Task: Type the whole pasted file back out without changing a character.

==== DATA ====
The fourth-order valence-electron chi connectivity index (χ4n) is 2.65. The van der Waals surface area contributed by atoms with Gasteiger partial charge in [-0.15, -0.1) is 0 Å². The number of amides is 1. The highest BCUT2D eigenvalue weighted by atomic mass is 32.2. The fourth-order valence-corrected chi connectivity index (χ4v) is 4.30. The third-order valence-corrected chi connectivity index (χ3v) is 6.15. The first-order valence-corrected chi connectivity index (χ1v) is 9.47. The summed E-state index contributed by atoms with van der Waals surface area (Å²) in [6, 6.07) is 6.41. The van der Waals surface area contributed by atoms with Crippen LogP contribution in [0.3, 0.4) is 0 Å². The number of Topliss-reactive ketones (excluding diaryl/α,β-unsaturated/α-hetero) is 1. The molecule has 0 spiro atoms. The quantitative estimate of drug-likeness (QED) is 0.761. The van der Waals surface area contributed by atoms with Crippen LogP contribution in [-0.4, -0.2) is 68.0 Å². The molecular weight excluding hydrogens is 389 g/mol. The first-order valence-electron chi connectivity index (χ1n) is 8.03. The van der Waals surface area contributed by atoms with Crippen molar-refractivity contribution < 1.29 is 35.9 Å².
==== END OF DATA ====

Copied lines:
The fourth-order valence-electron chi connectivity index (χ4n) is 2.65. The van der Waals surface area contributed by atoms with Gasteiger partial charge in [-0.15, -0.1) is 0 Å². The number of amides is 1. The highest BCUT2D eigenvalue weighted by atomic mass is 32.2. The fourth-order valence-corrected chi connectivity index (χ4v) is 4.30. The third-order valence-corrected chi connectivity index (χ3v) is 6.15. The first-order valence-corrected chi connectivity index (χ1v) is 9.47. The summed E-state index contributed by atoms with van der Waals surface area (Å²) in [6, 6.07) is 6.41. The van der Waals surface area contributed by atoms with Crippen LogP contribution in [0.3, 0.4) is 0 Å². The number of Topliss-reactive ketones (excluding diaryl/α,β-unsaturated/α-hetero) is 1. The molecule has 0 spiro atoms. The quantitative estimate of drug-likeness (QED) is 0.761. The van der Waals surface area contributed by atoms with Crippen LogP contribution in [-0.4, -0.2) is 68.0 Å². The molecular weight excluding hydrogens is 389 g/mol. The first-order valence-electron chi connectivity index (χ1n) is 8.03. The van der Waals surface area contributed by atoms with Crippen molar-refractivity contribution < 1.29 is 35.9 Å².